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Campus Assessment Response and Education Team (CARE)

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The Campus Assessment Response and Education Team (CARE) was established* with the mandate to identify, assess, and monitor OCU students displaying moderate to extreme levels of concerning behavior, including distress, disruption, and/or behavioral dysregulation such as homicidal, suicidal, assaultive or self-injurious threats, and to implement timely interventions that protect the welfare of the student and the safety of the University Community. The primary goal is to intervene before a crisis arises.

For an immediate threat, call OCUPD at 405-208-5911

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* Originally established as the Behavioral Intervention Team (BIT). The BIT was renamed CARE on January 2022.

SUBMIT A PERSON OF CONCERN REFERRAL HERE

Secure Referral Form

Key Objectives

  • Increase identification of OCU Students whose behaviors are distressed, disruptive, and/or dysregulated.
  • Discuss situations brought to its attention by any member of the campus community seeking guidance on concerning, disruptive and/or problematic behaviors that might lead to aggression, self-harm or direct threat.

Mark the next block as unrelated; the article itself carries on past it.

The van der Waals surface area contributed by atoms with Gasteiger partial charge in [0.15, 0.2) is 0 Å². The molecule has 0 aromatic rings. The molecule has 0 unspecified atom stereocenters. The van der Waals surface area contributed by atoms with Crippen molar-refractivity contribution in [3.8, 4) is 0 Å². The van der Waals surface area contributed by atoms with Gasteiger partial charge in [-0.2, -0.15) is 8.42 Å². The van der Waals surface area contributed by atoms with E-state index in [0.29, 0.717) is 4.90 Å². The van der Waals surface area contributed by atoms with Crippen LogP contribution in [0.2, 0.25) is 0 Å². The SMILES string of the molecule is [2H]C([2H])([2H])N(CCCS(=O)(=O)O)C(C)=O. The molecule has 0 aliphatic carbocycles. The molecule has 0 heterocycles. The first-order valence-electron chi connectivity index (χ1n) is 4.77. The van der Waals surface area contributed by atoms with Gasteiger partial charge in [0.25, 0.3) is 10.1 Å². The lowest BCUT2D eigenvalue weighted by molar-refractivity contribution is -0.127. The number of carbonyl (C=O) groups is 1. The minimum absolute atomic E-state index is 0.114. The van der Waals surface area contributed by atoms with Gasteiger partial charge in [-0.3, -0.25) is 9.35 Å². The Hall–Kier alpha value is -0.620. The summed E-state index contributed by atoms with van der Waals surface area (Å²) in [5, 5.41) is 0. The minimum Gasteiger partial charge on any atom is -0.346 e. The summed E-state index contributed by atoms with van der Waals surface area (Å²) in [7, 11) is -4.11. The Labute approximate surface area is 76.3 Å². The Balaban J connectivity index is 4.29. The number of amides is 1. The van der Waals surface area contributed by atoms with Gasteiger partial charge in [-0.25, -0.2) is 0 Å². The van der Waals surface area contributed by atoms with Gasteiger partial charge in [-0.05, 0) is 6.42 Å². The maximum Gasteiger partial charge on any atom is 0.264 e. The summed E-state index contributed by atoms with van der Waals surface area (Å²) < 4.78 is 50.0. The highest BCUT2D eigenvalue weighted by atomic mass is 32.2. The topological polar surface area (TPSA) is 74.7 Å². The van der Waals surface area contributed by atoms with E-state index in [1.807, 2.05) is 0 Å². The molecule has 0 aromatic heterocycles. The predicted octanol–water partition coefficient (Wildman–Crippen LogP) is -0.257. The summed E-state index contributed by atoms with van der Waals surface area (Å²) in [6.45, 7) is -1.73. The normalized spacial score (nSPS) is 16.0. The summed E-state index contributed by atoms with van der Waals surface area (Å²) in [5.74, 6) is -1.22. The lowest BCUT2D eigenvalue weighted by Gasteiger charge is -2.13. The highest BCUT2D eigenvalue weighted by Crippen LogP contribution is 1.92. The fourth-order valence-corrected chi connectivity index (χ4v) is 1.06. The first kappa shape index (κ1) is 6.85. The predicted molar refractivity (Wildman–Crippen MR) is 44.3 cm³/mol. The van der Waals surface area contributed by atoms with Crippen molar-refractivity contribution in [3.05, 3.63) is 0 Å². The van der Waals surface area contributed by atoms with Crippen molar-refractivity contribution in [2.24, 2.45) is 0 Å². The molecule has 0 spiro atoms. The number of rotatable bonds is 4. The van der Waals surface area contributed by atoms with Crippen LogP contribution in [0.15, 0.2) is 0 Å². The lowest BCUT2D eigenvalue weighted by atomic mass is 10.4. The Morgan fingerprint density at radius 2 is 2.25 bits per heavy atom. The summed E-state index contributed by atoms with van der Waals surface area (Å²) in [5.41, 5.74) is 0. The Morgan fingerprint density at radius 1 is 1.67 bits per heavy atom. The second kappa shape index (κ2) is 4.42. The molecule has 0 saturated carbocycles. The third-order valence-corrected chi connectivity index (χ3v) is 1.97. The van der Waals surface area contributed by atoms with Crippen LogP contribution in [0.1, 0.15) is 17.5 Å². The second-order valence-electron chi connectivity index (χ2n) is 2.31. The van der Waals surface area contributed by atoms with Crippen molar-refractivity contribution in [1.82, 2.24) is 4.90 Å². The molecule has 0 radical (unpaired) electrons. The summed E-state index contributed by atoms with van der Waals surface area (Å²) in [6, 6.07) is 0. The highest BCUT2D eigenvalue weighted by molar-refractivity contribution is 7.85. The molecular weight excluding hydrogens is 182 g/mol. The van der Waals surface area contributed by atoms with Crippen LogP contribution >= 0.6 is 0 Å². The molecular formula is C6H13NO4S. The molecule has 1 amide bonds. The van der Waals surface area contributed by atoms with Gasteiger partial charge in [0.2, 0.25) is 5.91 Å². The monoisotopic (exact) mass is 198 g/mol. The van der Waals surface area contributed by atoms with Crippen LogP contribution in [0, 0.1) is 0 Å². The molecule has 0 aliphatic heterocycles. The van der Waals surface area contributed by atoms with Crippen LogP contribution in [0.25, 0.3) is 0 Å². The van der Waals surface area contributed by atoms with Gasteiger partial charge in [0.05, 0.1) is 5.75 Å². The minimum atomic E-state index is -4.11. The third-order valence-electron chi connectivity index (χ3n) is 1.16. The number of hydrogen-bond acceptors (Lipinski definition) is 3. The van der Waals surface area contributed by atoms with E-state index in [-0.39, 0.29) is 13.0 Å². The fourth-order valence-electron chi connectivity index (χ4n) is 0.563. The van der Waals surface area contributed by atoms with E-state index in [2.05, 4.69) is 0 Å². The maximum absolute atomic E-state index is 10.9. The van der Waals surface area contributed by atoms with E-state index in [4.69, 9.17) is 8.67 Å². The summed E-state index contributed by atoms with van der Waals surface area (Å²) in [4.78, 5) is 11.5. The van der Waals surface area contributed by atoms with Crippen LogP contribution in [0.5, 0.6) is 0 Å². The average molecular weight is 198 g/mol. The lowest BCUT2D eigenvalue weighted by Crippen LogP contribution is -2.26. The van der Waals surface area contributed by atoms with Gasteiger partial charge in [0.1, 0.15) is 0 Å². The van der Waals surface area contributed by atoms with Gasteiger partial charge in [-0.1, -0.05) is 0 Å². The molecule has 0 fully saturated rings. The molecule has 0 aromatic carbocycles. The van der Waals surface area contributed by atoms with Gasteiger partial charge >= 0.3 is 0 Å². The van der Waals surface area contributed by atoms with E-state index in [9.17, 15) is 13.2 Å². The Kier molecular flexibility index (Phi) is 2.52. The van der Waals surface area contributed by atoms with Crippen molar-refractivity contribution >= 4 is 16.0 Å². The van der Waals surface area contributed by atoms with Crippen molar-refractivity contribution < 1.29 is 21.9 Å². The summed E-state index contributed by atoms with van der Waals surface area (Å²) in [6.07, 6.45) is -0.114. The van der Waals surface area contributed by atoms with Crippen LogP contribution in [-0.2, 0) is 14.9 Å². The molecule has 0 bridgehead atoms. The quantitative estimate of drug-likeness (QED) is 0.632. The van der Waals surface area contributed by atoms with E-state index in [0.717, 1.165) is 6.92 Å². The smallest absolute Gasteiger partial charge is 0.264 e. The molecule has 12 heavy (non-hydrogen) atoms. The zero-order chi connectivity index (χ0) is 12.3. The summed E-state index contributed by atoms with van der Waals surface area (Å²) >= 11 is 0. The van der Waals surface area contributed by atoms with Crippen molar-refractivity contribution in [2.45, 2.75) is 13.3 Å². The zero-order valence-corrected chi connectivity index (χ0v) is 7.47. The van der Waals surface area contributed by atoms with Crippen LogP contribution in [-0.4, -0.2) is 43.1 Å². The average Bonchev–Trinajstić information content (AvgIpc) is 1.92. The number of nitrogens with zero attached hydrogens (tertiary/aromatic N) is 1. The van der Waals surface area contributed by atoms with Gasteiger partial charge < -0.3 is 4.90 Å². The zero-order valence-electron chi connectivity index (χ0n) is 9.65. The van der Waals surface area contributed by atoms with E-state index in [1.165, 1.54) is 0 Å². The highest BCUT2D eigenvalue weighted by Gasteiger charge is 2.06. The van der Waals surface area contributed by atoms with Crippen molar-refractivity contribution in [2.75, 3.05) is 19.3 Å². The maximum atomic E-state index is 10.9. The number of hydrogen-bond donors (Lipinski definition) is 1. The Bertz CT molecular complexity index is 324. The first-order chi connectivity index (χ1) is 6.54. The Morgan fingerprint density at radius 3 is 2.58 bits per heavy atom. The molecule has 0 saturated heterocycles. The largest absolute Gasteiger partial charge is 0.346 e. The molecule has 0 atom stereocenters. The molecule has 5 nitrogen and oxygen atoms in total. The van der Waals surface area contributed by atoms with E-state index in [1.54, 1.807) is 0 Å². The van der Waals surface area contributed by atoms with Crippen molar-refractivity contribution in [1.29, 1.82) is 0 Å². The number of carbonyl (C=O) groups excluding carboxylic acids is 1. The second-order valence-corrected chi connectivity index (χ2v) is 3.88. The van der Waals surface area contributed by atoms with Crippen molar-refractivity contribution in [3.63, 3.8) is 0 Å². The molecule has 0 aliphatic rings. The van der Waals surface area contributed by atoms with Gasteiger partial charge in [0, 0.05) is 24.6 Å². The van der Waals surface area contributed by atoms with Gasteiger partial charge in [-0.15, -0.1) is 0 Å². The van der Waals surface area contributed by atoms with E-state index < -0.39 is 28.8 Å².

• Centralize the process of collecting and assessing “red flags” raised by student behavior and documented by different sources within the University before there is a crisis.
  • Develop a coordinated plan to help students in crisis, mitigate risk, facilitate early intervention and protect and maintain campus safety.
  • Coordinate follow-up with the student of concern to ensure that recommended services, support and resources are deployed effectively.
  • Recommend mandated psychological assessment and/or medical leave/withdrawal, when necessary.
  • Balance FERPA, HIPAA and counselor privilege with University need-to-know and emergency communication needs.
  • Seek to participate in the protection of the campus community in cases of imminent threats to others or self.

Common Behavioral Warning Signs

  • Direct statements indicating distress, family problems, or loss
  • Expressions of hopelessness or worthlessness, crying or tearfulness
  • Lack of response to outreach from staff or course instructors
  • Excessive fatigue
  • Frequent or chronic illness
  • Coming to class or work bleary-eyed or smelling of alcohol
  • Angry or hostile outbursts, yelling or aggressive comments
  • Expressions of severe anxiety or irritability
  • Shakiness, tremors, fidgeting or pacing
  • Visible changes in weight, statements about change in appetite or sleep
  • Disorganized speech
  • Concern about a student by his/her peers
  • More withdrawn or animated than usual
  • Excessively demanding or dependent behavior
  • Deterioration in physical appearance or personal hygiene
  • Noticeable bruises, cuts or burns
  • Unusual inability to make eye contact
  • A hunch or gut-level reaction that something is wrong

The CARE process DOES NOT REPLACE faculty classroom management, disciplinary processes, and/or public safety or law enforcement responses to incidents. The CARE process provides the opportunity to help someone in need by referring concerning, alarming or distressing behaviors.